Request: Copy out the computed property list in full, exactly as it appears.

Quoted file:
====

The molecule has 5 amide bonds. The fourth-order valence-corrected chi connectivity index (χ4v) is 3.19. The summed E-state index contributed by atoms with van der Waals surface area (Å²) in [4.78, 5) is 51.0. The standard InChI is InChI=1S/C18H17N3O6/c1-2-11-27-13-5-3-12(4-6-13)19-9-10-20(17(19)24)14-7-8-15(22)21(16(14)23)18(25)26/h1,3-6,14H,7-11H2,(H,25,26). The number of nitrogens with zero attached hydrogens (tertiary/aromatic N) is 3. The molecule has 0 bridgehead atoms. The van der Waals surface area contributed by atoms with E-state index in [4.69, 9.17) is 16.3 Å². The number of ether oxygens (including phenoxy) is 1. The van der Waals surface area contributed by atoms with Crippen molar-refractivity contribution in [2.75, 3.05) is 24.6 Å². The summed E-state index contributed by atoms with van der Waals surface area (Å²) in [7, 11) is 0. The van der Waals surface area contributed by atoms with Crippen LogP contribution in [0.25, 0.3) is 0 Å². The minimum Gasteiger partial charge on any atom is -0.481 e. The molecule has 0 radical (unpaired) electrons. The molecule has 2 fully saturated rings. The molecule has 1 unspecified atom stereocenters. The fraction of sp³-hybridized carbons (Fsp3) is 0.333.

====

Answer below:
The molecule has 5 amide bonds. The fourth-order valence-corrected chi connectivity index (χ4v) is 3.19. The summed E-state index contributed by atoms with van der Waals surface area (Å²) in [4.78, 5) is 51.0. The standard InChI is InChI=1S/C18H17N3O6/c1-2-11-27-13-5-3-12(4-6-13)19-9-10-20(17(19)24)14-7-8-15(22)21(16(14)23)18(25)26/h1,3-6,14H,7-11H2,(H,25,26). The number of nitrogens with zero attached hydrogens (tertiary/aromatic N) is 3. The molecule has 0 bridgehead atoms. The van der Waals surface area contributed by atoms with E-state index in [4.69, 9.17) is 16.3 Å². The number of ether oxygens (including phenoxy) is 1. The van der Waals surface area contributed by atoms with Crippen molar-refractivity contribution in [2.75, 3.05) is 24.6 Å². The summed E-state index contributed by atoms with van der Waals surface area (Å²) in [7, 11) is 0. The van der Waals surface area contributed by atoms with Crippen LogP contribution in [0.25, 0.3) is 0 Å². The minimum Gasteiger partial charge on any atom is -0.481 e. The molecule has 0 radical (unpaired) electrons. The molecule has 2 fully saturated rings. The molecule has 1 unspecified atom stereocenters. The fraction of sp³-hybridized carbons (Fsp3) is 0.333.